Any ideas why this isn't working?
kmustang1Asked:
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George TokasCommented:
intmyClass::SqlFormat(Result* result, const String& statement, ...)
{
      char buffer[10000];
      AnsiString conv = statement;//conv has the statement contents with "SELECT * FROM 'unittest' WHERE 'linenumber'=%d"
      va_list arguments;//DECLARATION OF arguments and so its NULL at this point

      //va_start(arguments, statement);
//TRY:
      va_start(arguments, conv.c_str());
      vsprintf(buffer, conv.c_str(), arguments);
      va_end(arguments);  // Breakpoint B

      return Sql(result, buffer);
}
Try that and report again here....

George Tokas
0
kmustang1Author Commented:
This generates the error:

[BCC32 Error] cpNetClasses.cpp(1507): E2027 Must take address of a memory location

I was assuming that the second parameter to va_start() is to define where the list of arguments starts, so passing it a pointer to a local buffer probably won't work.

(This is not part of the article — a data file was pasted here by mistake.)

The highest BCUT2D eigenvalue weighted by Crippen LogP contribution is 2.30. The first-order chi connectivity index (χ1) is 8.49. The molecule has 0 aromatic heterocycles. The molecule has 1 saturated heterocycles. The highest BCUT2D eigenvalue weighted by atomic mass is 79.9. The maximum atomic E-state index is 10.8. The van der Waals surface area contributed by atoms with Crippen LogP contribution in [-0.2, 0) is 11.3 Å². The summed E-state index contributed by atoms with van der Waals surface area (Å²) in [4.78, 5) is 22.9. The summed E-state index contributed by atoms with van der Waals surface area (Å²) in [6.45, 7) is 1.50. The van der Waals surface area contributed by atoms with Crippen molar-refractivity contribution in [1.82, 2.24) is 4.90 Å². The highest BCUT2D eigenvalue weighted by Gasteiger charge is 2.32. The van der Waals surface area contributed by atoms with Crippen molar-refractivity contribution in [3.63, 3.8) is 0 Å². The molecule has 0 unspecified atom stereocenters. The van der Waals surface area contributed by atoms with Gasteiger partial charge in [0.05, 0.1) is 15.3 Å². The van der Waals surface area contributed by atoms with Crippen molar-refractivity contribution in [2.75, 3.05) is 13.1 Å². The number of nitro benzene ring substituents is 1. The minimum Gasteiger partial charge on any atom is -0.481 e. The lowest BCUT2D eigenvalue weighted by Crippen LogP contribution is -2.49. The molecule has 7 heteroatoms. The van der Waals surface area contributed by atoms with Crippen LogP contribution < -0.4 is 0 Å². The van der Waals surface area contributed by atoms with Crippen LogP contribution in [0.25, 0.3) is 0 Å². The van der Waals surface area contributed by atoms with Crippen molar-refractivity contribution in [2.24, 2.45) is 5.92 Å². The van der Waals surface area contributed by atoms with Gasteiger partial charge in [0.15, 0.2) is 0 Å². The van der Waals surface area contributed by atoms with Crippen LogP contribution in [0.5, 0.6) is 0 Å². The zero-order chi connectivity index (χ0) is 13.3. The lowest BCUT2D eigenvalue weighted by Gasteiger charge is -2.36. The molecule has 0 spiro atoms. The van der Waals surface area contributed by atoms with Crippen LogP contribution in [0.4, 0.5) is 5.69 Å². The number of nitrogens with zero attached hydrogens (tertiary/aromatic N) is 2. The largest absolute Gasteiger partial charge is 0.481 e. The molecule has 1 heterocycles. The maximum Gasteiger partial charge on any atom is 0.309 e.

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kmustang1Author Commented:
I think I've got it figured out.  At times, I've had trouble passing STL objects as parameters, and wondered if that reference was somehow messing up the variable arguments (and it wasn't some sort of coding error).

So I put a dummy integer after the String reference and before the varargs list.  On first blush, this seems to be working.  Any idea why?  Is this some sort of quirk with this compiler and object references?  Or is there some legitimate reason why one shouldn't pass an object reference followed by the list of variable arguments?

Thanks so much for your help!
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George TokasCommented:
It is not that simple...
For me the idea of va_xxxx formating is wrong when we have to deal with strings - AnsiStrings or whatever...
Since:
"SELECT * FROM 'unittest' WHERE 'linenumber'=%d"